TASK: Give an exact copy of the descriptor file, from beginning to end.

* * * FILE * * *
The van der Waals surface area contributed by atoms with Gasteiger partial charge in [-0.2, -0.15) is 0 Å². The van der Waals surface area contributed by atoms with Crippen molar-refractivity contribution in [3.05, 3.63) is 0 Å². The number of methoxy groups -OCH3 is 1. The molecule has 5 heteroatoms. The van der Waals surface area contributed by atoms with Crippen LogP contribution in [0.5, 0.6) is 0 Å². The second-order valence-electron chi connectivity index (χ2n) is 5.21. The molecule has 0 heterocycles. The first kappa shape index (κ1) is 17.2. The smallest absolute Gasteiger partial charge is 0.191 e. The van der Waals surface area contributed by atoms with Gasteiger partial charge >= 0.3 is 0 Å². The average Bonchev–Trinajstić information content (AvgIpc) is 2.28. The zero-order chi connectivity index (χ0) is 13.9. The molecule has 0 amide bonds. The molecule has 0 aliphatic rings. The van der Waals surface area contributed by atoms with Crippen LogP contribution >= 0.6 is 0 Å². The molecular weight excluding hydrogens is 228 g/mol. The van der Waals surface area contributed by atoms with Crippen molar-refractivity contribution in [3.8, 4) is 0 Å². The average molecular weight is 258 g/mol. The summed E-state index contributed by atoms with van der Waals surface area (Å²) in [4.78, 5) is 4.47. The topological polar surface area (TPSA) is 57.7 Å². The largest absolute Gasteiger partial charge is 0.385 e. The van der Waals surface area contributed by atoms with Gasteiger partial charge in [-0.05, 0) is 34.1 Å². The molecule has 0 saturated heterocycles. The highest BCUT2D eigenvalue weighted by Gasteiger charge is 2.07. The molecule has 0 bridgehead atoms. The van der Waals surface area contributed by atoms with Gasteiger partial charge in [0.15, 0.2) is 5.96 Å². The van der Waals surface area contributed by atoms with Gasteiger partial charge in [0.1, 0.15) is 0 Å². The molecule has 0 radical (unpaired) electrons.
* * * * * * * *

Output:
The van der Waals surface area contributed by atoms with Gasteiger partial charge in [-0.2, -0.15) is 0 Å². The van der Waals surface area contributed by atoms with Crippen molar-refractivity contribution in [3.05, 3.63) is 0 Å². The number of methoxy groups -OCH3 is 1. The molecule has 5 heteroatoms. The van der Waals surface area contributed by atoms with Crippen LogP contribution in [0.5, 0.6) is 0 Å². The second-order valence-electron chi connectivity index (χ2n) is 5.21. The molecule has 0 heterocycles. The first kappa shape index (κ1) is 17.2. The smallest absolute Gasteiger partial charge is 0.191 e. The van der Waals surface area contributed by atoms with Gasteiger partial charge >= 0.3 is 0 Å². The average Bonchev–Trinajstić information content (AvgIpc) is 2.28. The zero-order chi connectivity index (χ0) is 13.9. The molecule has 0 amide bonds. The molecule has 0 aliphatic rings. The van der Waals surface area contributed by atoms with Crippen LogP contribution >= 0.6 is 0 Å². The molecular weight excluding hydrogens is 228 g/mol. The van der Waals surface area contributed by atoms with Crippen molar-refractivity contribution in [3.8, 4) is 0 Å². The average molecular weight is 258 g/mol. The summed E-state index contributed by atoms with van der Waals surface area (Å²) in [4.78, 5) is 4.47. The topological polar surface area (TPSA) is 57.7 Å². The largest absolute Gasteiger partial charge is 0.385 e. The van der Waals surface area contributed by atoms with Gasteiger partial charge in [-0.05, 0) is 34.1 Å². The molecule has 0 saturated heterocycles. The highest BCUT2D eigenvalue weighted by Gasteiger charge is 2.07. The molecule has 0 bridgehead atoms. The van der Waals surface area contributed by atoms with Gasteiger partial charge in [0.15, 0.2) is 5.96 Å². The van der Waals surface area contributed by atoms with Gasteiger partial charge in [0.1, 0.15) is 0 Å². The molecule has 0 radical (unpaired) electrons.